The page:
The researchers compared the levels of different metabolites in the liver, blood, urine, and faeces, of mice who had received treatment with probiotics and those that had not.
They found that treatment with probiotics had a whole range of biochemical effects and that these effects differed markedly between the two probiotic strains, Lactobacillus paracasei and Lactobacillus rhamnosus. Adding ‘friendly’ bacteria changed the makeup of the bugs in the gut, not only because this increased the number of such bacteria, but also because the ‘friendly’ bacteria worked with other bacteria in the gut, amplifying their effects.
One of the many biochemical changes observed by the researchers was a change in how mice treated with probiotics metabolised bile acids. These acids are made by the liver and their primary function is to emulsify fats in the upper gut. If probiotics can influence the way in which bile acids are metabolised, this means they could change how much fat the body is able to absorb.
Professor Jeremy Nicholson, corresponding author on the study from the Department of Biomolecular Medicine at Imperial College, explained “Some argue that probiotics can’t change your gut microflora – whilst there are at least a billion bacteria in a pot of yoghurt, there are a hundred trillion in the gut, so you’re just whistling in the wind.
“Our study shows that probiotics can have an effect and they interact with the local ecology and talk to other bacteria. We’re still trying to understand what the changes they bring about might mean, in terms of overall health, but we have established that introducing ’friendly’ bacteria can change the dynamics of the whole population of microbes in the gut,” he said.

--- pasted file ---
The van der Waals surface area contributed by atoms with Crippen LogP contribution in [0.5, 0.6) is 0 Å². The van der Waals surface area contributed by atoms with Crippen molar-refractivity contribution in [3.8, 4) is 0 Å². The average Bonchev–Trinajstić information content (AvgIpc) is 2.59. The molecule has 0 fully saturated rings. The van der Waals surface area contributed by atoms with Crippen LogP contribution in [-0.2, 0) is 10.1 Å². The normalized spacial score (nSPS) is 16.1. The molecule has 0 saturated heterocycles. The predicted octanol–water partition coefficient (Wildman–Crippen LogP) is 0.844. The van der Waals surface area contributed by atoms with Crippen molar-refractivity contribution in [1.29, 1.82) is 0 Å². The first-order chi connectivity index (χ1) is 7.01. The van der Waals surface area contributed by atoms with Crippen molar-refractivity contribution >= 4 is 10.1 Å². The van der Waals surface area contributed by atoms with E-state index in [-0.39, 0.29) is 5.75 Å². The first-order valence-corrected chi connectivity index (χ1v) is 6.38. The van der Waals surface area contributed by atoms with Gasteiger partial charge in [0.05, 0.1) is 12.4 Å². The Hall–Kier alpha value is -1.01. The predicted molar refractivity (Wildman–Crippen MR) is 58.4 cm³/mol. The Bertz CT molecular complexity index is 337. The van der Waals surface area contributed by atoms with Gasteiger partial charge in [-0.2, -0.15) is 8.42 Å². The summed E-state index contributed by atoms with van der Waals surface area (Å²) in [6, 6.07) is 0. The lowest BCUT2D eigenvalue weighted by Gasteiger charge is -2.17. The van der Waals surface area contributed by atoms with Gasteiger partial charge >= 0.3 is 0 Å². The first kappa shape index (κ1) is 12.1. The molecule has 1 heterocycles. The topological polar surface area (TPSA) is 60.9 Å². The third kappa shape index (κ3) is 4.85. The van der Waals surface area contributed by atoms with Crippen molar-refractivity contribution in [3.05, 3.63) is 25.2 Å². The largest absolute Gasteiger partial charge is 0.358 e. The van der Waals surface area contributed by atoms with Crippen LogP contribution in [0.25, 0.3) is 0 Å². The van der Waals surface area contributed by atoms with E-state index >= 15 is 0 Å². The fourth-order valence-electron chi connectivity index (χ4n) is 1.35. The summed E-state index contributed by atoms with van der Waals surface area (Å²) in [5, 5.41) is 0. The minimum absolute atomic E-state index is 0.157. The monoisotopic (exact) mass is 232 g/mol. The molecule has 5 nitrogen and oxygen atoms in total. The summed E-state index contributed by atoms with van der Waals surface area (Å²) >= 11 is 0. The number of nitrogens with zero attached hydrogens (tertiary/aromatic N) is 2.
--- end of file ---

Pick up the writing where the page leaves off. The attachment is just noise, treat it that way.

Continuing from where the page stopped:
The researchers hope their new insights about how probiotics and gut microbes interact will ultimately enable the development of new probiotic therapies, which can be tailored for people with different conditions and different metabolic makeups.
Dr. Sunil Kochhar, another author on the study from the Nestlé Research Center, added: “Understanding changes in the molecular events triggered by the so-called beneficial bacteria in the host metabolism is an important prerequisite in our efforts to develop customized nutritional solutions to maintain and/or enhance our consumer’s health and wellness at an individual level. The results of this study are highly promising to address personalized nutrition.”
Public release date: 15-Jan-2008
Popular osteoporosis drugs triple risk of bone necrosis
A University of British Columbia and Vancouver Coastal Health Research Institute study has found that a popular class of osteoporosis drugs nearly triples the risk of developing bone necrosis, a condition that can lead to disfigurement and incapacitating pain
The research is the largest study of bone necrosis and bisphosphonates, a class of drugs used by millions of women worldwide to help prevent bone fractures due to osteoporosis. It is also the first study to explore the link between bone necrosis and specific brands of bisphosphonates, such as Actonel, Didrocal and Fosamax. Researchers found that all three brands had similar outcomes
Bone necrosis, a relatively rare disease diagnosed in approximately 1 in 20,000 people per year, leads to permanent loss of blood supply to the bones. Without adequate blood supply, the bone tissue dies and causes the bone to collapse. The disease primarily affects shoulders, knees and hips at the joints, causing severe pain and immobility.
Published online by the Journal of Rheumatology today, the findings follow a recent U.S. Food and Drug Administration alert about bisphosphonates that highlighted the possibility of severe and sometimes incapacitating bone, joint and/or muscle pain in patients taking the drugs. (To view the FDA alert, visit: http://www.fda.gov/cder/drug/infopage/bisphosphonates/default.htm.)